Many LDS singles who lack that understanding often prove to be their own worst obstacle. Too often they put the cart before the horse by insisting that potential dates meet their standards for marriage. This practice fosters a culture in which dating is viewed as synonymous with marriage. Dating then becomes warped in LDS singles life.
That’s not the only way many LDS singles put the cart before the horse. When considering whether to date someone, they often look at potential candidates and assume they’ll always be just as they are right at that moment. If someone is found to be undesirable, it’s then easy to say, “I don’t want to spend eternity with that” and walk away.
In so doing, LDS singles often walk away from the very blessings they seek. In considering dating opportunities, we should consider not just position but also direction. We need to see others as they may become.
Direction is more than position
We came to this mortal existence to grow and become like our Heavenly Father. Traveling on this path towards perfection means that none of us are perfect as we are now.
Yet our Heavenly Father doesn’t condemn us for not having yet completed our journey. He knows we’ll eventually arrive at our celestial destination if we maintain the proper direction. And He knows we can always change our direction.
“Judge not, that ye be not judged” is the Savior’s teaching (Matthew 7:1). Yet how often do LDS singles fail to apply that teaching to their dating considerations? We confuse position and direction, thinking that person will always be just as we find them now.
For example, most aren’t attracted to overweight suitors. Yet being overweight is merely position. What consideration do we give direction? There’s a world of difference between the overweight person trying to lose weight through diet and exercise and the overweight person doing nothing about it except crying over why no one wants to love them as they are.
The Atonement by its very existence signals the potential for change. Truly believing in that potential means affording more weight towards direction than position when considering dating options.
Potential to change is not change
According more weight to direction doesn’t mean ignoring position. For example, perpetrators of physical abuse can change, but that doesn’t mean you should trust them just because they can change. Potential for changing direction is not the same as actually changing direction.
Our actions determine our direction. What we do every day determines whether we end in one destination or in another. And small changes today can result in large differences tomorrow.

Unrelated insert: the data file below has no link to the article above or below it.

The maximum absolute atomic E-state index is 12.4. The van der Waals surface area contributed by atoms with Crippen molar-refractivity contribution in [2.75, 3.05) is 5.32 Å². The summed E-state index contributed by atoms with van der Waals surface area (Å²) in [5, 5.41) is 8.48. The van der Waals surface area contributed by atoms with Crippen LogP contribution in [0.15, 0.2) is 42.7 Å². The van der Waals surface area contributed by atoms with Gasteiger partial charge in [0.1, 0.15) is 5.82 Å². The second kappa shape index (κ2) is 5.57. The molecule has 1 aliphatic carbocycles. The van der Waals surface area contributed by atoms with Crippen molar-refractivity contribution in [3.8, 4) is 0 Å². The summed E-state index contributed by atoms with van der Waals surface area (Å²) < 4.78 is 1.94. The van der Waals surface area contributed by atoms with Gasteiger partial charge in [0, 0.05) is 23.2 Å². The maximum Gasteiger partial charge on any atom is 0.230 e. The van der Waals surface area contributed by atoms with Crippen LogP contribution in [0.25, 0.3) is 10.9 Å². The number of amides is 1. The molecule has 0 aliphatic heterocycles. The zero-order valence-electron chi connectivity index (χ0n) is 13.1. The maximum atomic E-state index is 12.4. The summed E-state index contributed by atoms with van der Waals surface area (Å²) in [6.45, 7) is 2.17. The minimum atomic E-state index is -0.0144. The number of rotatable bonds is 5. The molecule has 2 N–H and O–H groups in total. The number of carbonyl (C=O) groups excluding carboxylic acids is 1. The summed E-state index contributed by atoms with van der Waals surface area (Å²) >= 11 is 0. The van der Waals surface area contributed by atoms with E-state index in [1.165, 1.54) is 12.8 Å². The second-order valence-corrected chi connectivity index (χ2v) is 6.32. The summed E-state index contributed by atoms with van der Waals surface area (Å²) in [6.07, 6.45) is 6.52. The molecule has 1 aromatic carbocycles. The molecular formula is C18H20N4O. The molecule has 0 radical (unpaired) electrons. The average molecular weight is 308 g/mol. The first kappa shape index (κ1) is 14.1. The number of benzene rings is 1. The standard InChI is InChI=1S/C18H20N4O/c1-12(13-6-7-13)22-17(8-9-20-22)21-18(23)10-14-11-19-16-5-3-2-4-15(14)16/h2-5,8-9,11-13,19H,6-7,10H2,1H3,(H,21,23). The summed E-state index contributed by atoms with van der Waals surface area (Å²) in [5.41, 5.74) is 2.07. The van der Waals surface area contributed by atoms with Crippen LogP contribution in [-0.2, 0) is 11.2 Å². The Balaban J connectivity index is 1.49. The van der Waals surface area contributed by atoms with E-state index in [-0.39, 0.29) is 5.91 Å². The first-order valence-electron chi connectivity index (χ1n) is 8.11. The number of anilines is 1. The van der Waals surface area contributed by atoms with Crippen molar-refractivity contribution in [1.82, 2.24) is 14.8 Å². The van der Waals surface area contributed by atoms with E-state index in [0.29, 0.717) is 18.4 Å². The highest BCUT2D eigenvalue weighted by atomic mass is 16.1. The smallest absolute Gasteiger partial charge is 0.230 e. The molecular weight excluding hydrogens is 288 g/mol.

A truly reformed physical abuser will refrain from physical abuse. Repeat offenders are not reformed. They still have the potential to change, but their actions show they haven’t actually changed. Their direction is askew, and in the interest of personal safety, you’d be justified not dating such a character.
On the other hand, a physical abuser who has refrained from physical abuse has a better direction. That person’s actions demonstrate a change in direction has taken place. Both always had the potential to change. But the difference here is one’s actions evidence a change in direction and the other’s don’t.
Embrace multiple experiences
That’s why you should experience multiple casual dates with someone before deciding on the potential for a committed dating relationship with said person. For most aspects of an individual, you can’t judge appropriately with just one date. You need multiple experiences.
Allowing that can help you give that greater weight to direction over position. Without that, it’s much easier to see only position and use that alone as the basis for dating considerations.
No one’s perfect in this life. We’ll all miss the mark somewhere. But that doesn’t mean we always will. Our actions today can add to a body of evidence showing a more positive change in direction. And with time that body of evidence can demonstrate a more positive direction, which will make you more attractive to potential dating partners.
Learning to see the potential in others can reveal doors of opportunity you didn’t before realize existed. Because no one’s perfect, the eternal companion you’re seeking isn’t perfect. Learning to value others for what they may become because of their direction may help you see that the person who you thought would never do as a companion actually fulfills your needs more than you could imagine.
Tolerating imperfection can actually help you find your true love. And that will bring more joy in your journey.
It’s spring once more. Time for warmer weather and putting away that winter coat. And time for spring cleaning.